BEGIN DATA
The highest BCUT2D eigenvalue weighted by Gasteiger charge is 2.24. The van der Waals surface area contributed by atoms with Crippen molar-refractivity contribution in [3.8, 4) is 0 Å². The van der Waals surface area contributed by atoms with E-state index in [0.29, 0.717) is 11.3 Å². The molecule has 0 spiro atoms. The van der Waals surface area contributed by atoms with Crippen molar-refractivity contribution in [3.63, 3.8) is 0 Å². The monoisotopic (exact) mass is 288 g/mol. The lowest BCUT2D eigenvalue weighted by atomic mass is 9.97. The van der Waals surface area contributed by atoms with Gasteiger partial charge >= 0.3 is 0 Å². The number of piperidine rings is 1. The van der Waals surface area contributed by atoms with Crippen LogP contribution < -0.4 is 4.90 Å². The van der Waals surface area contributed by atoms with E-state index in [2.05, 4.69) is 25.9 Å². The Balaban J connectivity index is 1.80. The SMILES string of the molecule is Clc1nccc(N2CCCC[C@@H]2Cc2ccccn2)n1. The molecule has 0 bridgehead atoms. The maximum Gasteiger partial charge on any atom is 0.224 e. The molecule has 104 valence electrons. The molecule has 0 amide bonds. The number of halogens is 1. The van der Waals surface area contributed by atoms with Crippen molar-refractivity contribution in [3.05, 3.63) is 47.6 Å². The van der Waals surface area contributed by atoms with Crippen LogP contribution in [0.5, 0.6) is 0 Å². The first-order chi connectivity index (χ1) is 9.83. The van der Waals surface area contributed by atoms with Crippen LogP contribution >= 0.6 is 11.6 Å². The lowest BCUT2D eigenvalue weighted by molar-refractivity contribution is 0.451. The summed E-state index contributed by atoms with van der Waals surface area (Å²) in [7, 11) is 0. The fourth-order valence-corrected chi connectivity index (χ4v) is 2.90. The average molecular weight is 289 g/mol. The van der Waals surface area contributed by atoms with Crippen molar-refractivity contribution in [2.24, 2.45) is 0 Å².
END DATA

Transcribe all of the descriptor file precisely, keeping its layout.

The highest BCUT2D eigenvalue weighted by Gasteiger charge is 2.24. The van der Waals surface area contributed by atoms with Crippen molar-refractivity contribution in [3.8, 4) is 0 Å². The van der Waals surface area contributed by atoms with E-state index in [0.29, 0.717) is 11.3 Å². The molecule has 0 spiro atoms. The van der Waals surface area contributed by atoms with Crippen molar-refractivity contribution in [3.63, 3.8) is 0 Å². The monoisotopic (exact) mass is 288 g/mol. The lowest BCUT2D eigenvalue weighted by atomic mass is 9.97. The van der Waals surface area contributed by atoms with Gasteiger partial charge >= 0.3 is 0 Å². The number of piperidine rings is 1. The van der Waals surface area contributed by atoms with Crippen LogP contribution < -0.4 is 4.90 Å². The van der Waals surface area contributed by atoms with E-state index in [2.05, 4.69) is 25.9 Å². The Balaban J connectivity index is 1.80. The SMILES string of the molecule is Clc1nccc(N2CCCC[C@@H]2Cc2ccccn2)n1. The molecule has 0 bridgehead atoms. The maximum Gasteiger partial charge on any atom is 0.224 e. The molecule has 104 valence electrons. The molecule has 0 amide bonds. The number of halogens is 1. The van der Waals surface area contributed by atoms with Crippen molar-refractivity contribution in [3.05, 3.63) is 47.6 Å². The van der Waals surface area contributed by atoms with Crippen LogP contribution in [0.5, 0.6) is 0 Å². The first-order chi connectivity index (χ1) is 9.83. The van der Waals surface area contributed by atoms with Crippen LogP contribution >= 0.6 is 11.6 Å². The lowest BCUT2D eigenvalue weighted by molar-refractivity contribution is 0.451. The summed E-state index contributed by atoms with van der Waals surface area (Å²) in [7, 11) is 0. The fourth-order valence-corrected chi connectivity index (χ4v) is 2.90. The average molecular weight is 289 g/mol. The van der Waals surface area contributed by atoms with Crippen molar-refractivity contribution in [2.24, 2.45) is 0 Å².